The Apple Watch is widely viewed as Apple's first foray into the luxury market: It carries a price tag of up to $17,000 and is being sold at upscale boutiques and department stores such as Colette in Paris and Maxfield in Los Angeles.

So it may seem surprising that J.C. Penney -- a department store known for catering to bargain shoppers -- was one of the small group of retailers that rushed to design an app for the smartwatch ahead of its launch last Friday. Is there really much overlap between the affluent, early-adopters who buy the Apple Watch and the serial deal hunters that frequent their stores?

It’s too early to know, but J.C. Penney is looking at it this way: The retailer estimates that more than 50 percent of its 86 million customers are iPhone users, and so there's a good chance that many of those Apple devotees will try out the tech giant's latest device.

"We have to move fast, and this is a risky proposition. No one’s ever done this before," said Mike Rodgers, J.C. Penney's executive vice president for omnichannel.

Two J.C. Penney engineers worked at Apple's headquarters in Cupertino, Calif., for about three months to build the Apple Watch app. Because of the secrecy surrounding the project, Rodgers said he "had no idea" exactly what his staffers were developing until they returned to home base.

Rodgers imagines that the primary case for the Apple Watch app will be as a "shopping companion" to customers who are out and about at J.C. Penney stores. That's why one function will allow them to look for an out-of-stock item in a different color or size at the four J.C. Penney stores closest to their location. The app will even give them turn-by-turn directions to the store that has the item in stock.

And if you've saved an item in your online shopping basket while browsing on your desktop, smartphone or tablet, you can call up that list of items on the Apple Watch app to identify them easily in store.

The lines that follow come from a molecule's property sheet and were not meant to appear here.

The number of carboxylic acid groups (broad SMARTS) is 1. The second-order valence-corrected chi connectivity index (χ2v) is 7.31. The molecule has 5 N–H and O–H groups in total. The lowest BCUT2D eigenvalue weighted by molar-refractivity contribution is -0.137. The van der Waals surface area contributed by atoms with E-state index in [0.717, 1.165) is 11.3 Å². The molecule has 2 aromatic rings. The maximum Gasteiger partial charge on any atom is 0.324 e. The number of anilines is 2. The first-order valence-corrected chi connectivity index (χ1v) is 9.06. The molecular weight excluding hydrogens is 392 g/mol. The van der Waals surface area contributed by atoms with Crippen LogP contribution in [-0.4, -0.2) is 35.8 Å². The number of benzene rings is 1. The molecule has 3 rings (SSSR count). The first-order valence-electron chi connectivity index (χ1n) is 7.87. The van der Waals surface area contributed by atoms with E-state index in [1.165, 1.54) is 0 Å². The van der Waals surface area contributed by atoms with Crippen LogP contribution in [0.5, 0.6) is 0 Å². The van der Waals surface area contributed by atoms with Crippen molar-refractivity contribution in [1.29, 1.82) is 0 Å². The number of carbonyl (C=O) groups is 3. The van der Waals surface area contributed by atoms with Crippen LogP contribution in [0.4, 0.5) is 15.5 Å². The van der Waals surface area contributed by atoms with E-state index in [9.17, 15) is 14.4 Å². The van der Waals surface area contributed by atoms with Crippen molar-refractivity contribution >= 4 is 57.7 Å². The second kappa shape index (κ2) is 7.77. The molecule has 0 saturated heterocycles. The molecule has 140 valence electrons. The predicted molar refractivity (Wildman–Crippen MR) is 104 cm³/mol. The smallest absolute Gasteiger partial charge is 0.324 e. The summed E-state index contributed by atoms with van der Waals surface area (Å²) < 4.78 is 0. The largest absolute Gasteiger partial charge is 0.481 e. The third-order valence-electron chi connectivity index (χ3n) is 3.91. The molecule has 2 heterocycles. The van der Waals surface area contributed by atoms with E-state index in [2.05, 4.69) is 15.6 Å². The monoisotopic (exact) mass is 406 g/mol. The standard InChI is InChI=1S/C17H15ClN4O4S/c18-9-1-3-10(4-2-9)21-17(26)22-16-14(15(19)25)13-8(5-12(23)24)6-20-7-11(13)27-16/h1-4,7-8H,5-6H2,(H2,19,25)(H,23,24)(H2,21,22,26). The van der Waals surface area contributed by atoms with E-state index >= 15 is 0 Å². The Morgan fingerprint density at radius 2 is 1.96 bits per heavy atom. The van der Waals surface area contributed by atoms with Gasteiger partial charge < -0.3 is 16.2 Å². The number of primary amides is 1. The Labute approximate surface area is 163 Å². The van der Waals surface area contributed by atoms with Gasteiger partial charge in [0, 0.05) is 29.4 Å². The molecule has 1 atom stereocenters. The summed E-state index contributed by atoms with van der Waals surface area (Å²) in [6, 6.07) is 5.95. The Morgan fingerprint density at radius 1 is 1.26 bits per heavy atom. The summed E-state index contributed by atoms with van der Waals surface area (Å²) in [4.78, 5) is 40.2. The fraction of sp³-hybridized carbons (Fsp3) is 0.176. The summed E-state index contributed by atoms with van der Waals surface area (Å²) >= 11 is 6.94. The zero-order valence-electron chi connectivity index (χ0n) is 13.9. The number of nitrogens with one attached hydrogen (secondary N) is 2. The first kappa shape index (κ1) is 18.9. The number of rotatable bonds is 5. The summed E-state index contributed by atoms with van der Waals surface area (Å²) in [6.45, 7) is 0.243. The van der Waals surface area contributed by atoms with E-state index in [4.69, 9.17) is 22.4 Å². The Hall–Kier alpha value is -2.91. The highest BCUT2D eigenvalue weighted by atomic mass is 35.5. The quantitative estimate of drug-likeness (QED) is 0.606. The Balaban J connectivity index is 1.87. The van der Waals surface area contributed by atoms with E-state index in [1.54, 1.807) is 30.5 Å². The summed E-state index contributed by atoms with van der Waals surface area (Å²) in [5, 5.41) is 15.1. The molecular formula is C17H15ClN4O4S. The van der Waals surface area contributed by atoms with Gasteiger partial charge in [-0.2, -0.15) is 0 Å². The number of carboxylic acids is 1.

The other core functions of the app seem geared toward online shoppers, such as a gift ideas feature that suggests items that cost between $25 and $100. At launch, J.C. Penney will build that list with items that are "trending" on its Web site, but in the future, they could curate it for a special occasion such as Father's Day or graduation. If you like one of the products, you can add it to a list of saved items and then easily purchase it from your phone, tablet or desktop later.

J.C. Penney's Apple Watch app can also quickly check the status of an online order to see where it is along its journey to your doorstep.

For now, that short list of functions is all that the Apple Watch app will allow shoppers to do. But J.C. Penney said that simplicity is deliberate, in part because no one quite knows how shoppers are going to use the device, and in part because the retailer had a tight timeline to build it.

The company expects to develop new iterations of the app as it hears from customers about how they are using the Apple Watch.

If J.C. Penney's app design is a preview of how the broader retail industry may use the Apple Watch, it seems that the playbook for these new devices will be a similar to their strategies for the phone.

With traditional smartphone apps, many retailers have found that shoppers do not use them when they're on the subway killing time or on the couch at home unwinding: They're using them inside the store to do price comparisons, read customer reviews or look for out-of-stock colors and sizes. And so when it comes to the Apple Watch, it appears J.C. Penney -- and probably other retailers -- will be looking to deliver even more immediacy and efficiency to that connection between physical shopping and online browsing.

"When someone's in the store shopping, the easier you can make it for them to get information about the shopping experience, the better it’s going to be," Rodgers said.